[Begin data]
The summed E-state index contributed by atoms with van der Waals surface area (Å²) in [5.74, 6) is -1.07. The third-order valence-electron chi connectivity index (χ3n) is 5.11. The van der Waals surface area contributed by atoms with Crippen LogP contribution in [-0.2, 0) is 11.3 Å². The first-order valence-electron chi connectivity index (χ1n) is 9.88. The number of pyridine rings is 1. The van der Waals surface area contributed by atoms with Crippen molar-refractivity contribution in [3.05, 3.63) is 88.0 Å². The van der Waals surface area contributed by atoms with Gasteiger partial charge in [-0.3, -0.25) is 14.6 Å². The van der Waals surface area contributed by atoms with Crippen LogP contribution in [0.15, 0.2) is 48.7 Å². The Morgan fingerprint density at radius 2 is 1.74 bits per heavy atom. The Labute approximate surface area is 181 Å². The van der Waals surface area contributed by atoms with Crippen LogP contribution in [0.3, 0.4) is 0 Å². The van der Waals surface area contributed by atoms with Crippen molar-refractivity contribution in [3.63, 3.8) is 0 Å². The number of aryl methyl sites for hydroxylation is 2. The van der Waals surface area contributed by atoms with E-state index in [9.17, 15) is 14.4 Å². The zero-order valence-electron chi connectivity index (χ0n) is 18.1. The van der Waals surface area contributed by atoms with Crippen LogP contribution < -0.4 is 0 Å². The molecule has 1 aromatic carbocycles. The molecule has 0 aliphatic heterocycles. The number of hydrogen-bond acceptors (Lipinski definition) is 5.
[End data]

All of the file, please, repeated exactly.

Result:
The summed E-state index contributed by atoms with van der Waals surface area (Å²) in [5.74, 6) is -1.07. The third-order valence-electron chi connectivity index (χ3n) is 5.11. The van der Waals surface area contributed by atoms with Crippen LogP contribution in [-0.2, 0) is 11.3 Å². The first-order valence-electron chi connectivity index (χ1n) is 9.88. The number of pyridine rings is 1. The van der Waals surface area contributed by atoms with Crippen molar-refractivity contribution in [3.05, 3.63) is 88.0 Å². The van der Waals surface area contributed by atoms with Gasteiger partial charge in [-0.3, -0.25) is 14.6 Å². The van der Waals surface area contributed by atoms with Crippen LogP contribution in [0.15, 0.2) is 48.7 Å². The Morgan fingerprint density at radius 2 is 1.74 bits per heavy atom. The Labute approximate surface area is 181 Å². The van der Waals surface area contributed by atoms with Crippen LogP contribution in [0.3, 0.4) is 0 Å². The van der Waals surface area contributed by atoms with Crippen molar-refractivity contribution in [3.63, 3.8) is 0 Å². The number of aryl methyl sites for hydroxylation is 2. The van der Waals surface area contributed by atoms with E-state index in [9.17, 15) is 14.4 Å². The zero-order valence-electron chi connectivity index (χ0n) is 18.1. The van der Waals surface area contributed by atoms with Crippen LogP contribution < -0.4 is 0 Å². The molecule has 1 aromatic carbocycles. The molecule has 0 aliphatic heterocycles. The number of hydrogen-bond acceptors (Lipinski definition) is 5.